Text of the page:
Animals Inspire Brooklyn Author's Children's BooksDuQuette's 'Little Monkey Lost' Tells of Lost Primate's Adventures
By Beth C. Aplin
PROSPECT HEIGHTS - When Keith DuQuette was a kid growing up on Long Island, he had a lot of pets. The "little menagerie" in his room included parakeets, lizards, turtles, freshwater fish, frogs, gerbils, hamsters and mice. When he saw a monkey for the first time at a local nursery, it was only natural that he begged his parents to buy him one.
They said no, of course, and DuQuette, now 46, concedes that it was a wise decision. "I'm sure it would have been a nightmare in terms of its behavior and the state of my room," he says.
Those squirrel monkeys he first saw in a cage as a young boy have come to life in the pages of DuQuette's seventh children's book, "Little Monkey Lost," released this month by G.P. Putnam's Sons. Duquette's lush paintings and playful narrative tell the story of a young monkey in a tropical jungle who accidentally gets separated from his family.
Before he reunites with them, he encounters many different types of monkeys who teach him new things and in turn, teach him more about himself. At the end of the book is an educational supplement, with factual information about each species of monkey depicted in the book.
Kirkus Reviews has praised "Little Monkey Lost," calling it "a lovely tale on its own" and highlighting "animals that look like they will pop off the pages, and foliage so lush one can almost feel the humidity."
DuQuette, a thin man with a tousled graying hair, seems shy at first. But talking about the inspiration for his books — like the habits of blind river dolphins or the scale of Persian miniatures — reveals his endless curiosity of and excitement for the world we live in.
His research is the launching pad for his stories, but it's his imagination that makes them so appealing. He's won numerous awards, the most recent being a Junior Library Guild Children's Choice Award in 2005 for his last book, "Cock-A-Doodle Mooo: A Mixed-Up Menagerie." His 1994 book, "Hotel Animal," perhaps his most popular, won the same award and was featured on the television show, Reading Rainbow.
It's rare to have a conversation with an adult whose imagination is as consistently active as a gifted child's. "I don't think I'm unique, but I think I'm really lucky," he says, adding, "I do feel it's such a valuable thing. I feel like it saved me. It's fulfilled me, and continues to do so."
Works at Brooklyn Museum
DuQuette moved to Brooklyn in 1983. He and his wife, Virginia, live in Prospect Heights, where DuQuette has worked part-time as a library preservationist at the Brooklyn Museum for 20 years. He helps archive and display the hundreds of thousands of documents in the library's collection, and he credits the "stimulating environment" of the museum for influencing his own work. He's currently working on a new book about dogs, part of which is set in the city and part of which is set in Africa. DuQuette says he was always drawing as a child, and his childhood ambitions included being a painter as well as an architect, an anthologist and a pet-store owner (to name a few).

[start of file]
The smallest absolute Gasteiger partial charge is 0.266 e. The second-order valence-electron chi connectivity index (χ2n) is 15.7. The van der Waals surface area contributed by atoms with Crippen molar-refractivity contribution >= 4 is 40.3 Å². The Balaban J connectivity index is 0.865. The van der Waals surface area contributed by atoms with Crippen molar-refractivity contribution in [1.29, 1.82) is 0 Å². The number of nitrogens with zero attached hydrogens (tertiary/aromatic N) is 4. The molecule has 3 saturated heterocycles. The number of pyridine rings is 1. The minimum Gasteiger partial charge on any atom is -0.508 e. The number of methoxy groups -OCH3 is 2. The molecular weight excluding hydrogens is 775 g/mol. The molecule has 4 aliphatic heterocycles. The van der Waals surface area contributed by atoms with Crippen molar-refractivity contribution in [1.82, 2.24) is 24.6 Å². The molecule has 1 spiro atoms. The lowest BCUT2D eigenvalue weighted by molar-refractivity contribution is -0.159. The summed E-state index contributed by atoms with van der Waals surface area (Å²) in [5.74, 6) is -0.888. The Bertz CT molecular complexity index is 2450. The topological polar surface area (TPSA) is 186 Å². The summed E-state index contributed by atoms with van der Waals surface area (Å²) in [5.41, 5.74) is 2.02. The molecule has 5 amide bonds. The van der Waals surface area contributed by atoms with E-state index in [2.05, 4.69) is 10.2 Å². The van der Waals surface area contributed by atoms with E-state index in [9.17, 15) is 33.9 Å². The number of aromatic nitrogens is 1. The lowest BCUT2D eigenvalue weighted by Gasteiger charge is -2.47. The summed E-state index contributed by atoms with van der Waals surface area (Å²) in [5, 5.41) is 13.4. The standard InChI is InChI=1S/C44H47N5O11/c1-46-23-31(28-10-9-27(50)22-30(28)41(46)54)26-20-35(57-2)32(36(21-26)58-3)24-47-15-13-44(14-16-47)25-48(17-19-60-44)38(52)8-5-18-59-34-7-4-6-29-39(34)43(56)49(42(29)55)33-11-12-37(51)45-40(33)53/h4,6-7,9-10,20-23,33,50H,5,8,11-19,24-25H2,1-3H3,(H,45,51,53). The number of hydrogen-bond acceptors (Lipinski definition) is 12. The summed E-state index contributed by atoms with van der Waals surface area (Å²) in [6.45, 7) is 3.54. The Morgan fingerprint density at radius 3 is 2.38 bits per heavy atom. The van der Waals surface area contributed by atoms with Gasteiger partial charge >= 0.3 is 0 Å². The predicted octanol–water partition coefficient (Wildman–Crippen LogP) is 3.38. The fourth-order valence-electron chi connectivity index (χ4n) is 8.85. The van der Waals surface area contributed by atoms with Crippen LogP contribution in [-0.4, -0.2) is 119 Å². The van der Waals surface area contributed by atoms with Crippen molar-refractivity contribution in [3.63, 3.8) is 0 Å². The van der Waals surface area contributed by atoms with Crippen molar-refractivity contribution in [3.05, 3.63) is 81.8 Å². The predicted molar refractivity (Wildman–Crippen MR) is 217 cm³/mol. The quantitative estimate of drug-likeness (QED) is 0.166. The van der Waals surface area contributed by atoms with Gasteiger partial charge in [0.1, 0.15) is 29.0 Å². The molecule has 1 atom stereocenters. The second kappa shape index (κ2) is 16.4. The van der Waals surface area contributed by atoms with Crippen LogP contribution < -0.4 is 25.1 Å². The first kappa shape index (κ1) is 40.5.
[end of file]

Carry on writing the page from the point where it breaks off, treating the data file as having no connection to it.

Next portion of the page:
His father was a cartoonist; his mother was a homemaker and a fine arts aficionado. In 1983, DuQuette got a B.F.A in painting from the State University of New York, but was turned off by the culture of the art gallery world. He knew he liked paintings that told stories, and he soon tried his hand at children's books but was discouraged by his efforts.
A few years later, he met an ambitious writer and a co-worker at the museum, who inspired DuQuette to give it another try. He's been at it consistently since 1990.
One reason that may have contributed to his lack of self-confidence is that reading was not DuQuette's strong suit as a child. He says he was always placed in special reading classes in elementary school and was terrified of reading aloud in class.
Nowadays, visiting schools and children's libraries is a big part of his job; he frequently follows up his reading with a drawing activity that encourages children to take what they've learned from his stories and use their own imaginations to create something new.
These days, his only pets are cats and birds, and he says he feels lucky to have a career in which so many of his childhood enthusiasms can be explored. His early exposure to his parents' artistic styles continues to influence his work.
"Each book is not a battle, but a speaking to both sides, the fine arts side and the cartoon side. I'm still doing a very commercial thing — children's books — but I really want my books to have a level of beauty and charm."© Brooklyn Daily Eagle 2006